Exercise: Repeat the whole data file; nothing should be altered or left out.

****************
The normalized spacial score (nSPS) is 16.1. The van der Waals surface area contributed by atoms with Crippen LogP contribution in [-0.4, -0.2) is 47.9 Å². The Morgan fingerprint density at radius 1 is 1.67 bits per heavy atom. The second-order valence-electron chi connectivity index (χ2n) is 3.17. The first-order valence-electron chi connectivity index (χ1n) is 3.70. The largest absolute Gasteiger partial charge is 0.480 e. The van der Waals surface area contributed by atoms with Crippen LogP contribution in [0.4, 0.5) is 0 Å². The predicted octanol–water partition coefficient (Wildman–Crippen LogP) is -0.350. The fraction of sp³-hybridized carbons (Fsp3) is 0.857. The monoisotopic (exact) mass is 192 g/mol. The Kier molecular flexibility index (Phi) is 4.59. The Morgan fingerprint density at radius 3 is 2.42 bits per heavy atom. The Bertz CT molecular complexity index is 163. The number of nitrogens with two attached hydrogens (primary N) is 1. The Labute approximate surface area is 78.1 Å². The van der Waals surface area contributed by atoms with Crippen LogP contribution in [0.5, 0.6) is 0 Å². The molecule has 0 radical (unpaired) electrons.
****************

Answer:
The normalized spacial score (nSPS) is 16.1. The van der Waals surface area contributed by atoms with Crippen LogP contribution in [-0.4, -0.2) is 47.9 Å². The Morgan fingerprint density at radius 1 is 1.67 bits per heavy atom. The second-order valence-electron chi connectivity index (χ2n) is 3.17. The first-order valence-electron chi connectivity index (χ1n) is 3.70. The largest absolute Gasteiger partial charge is 0.480 e. The van der Waals surface area contributed by atoms with Crippen LogP contribution in [0.4, 0.5) is 0 Å². The predicted octanol–water partition coefficient (Wildman–Crippen LogP) is -0.350. The fraction of sp³-hybridized carbons (Fsp3) is 0.857. The monoisotopic (exact) mass is 192 g/mol. The Kier molecular flexibility index (Phi) is 4.59. The Morgan fingerprint density at radius 3 is 2.42 bits per heavy atom. The Bertz CT molecular complexity index is 163. The number of nitrogens with two attached hydrogens (primary N) is 1. The Labute approximate surface area is 78.1 Å². The van der Waals surface area contributed by atoms with Crippen LogP contribution in [0.5, 0.6) is 0 Å². The molecule has 0 radical (unpaired) electrons.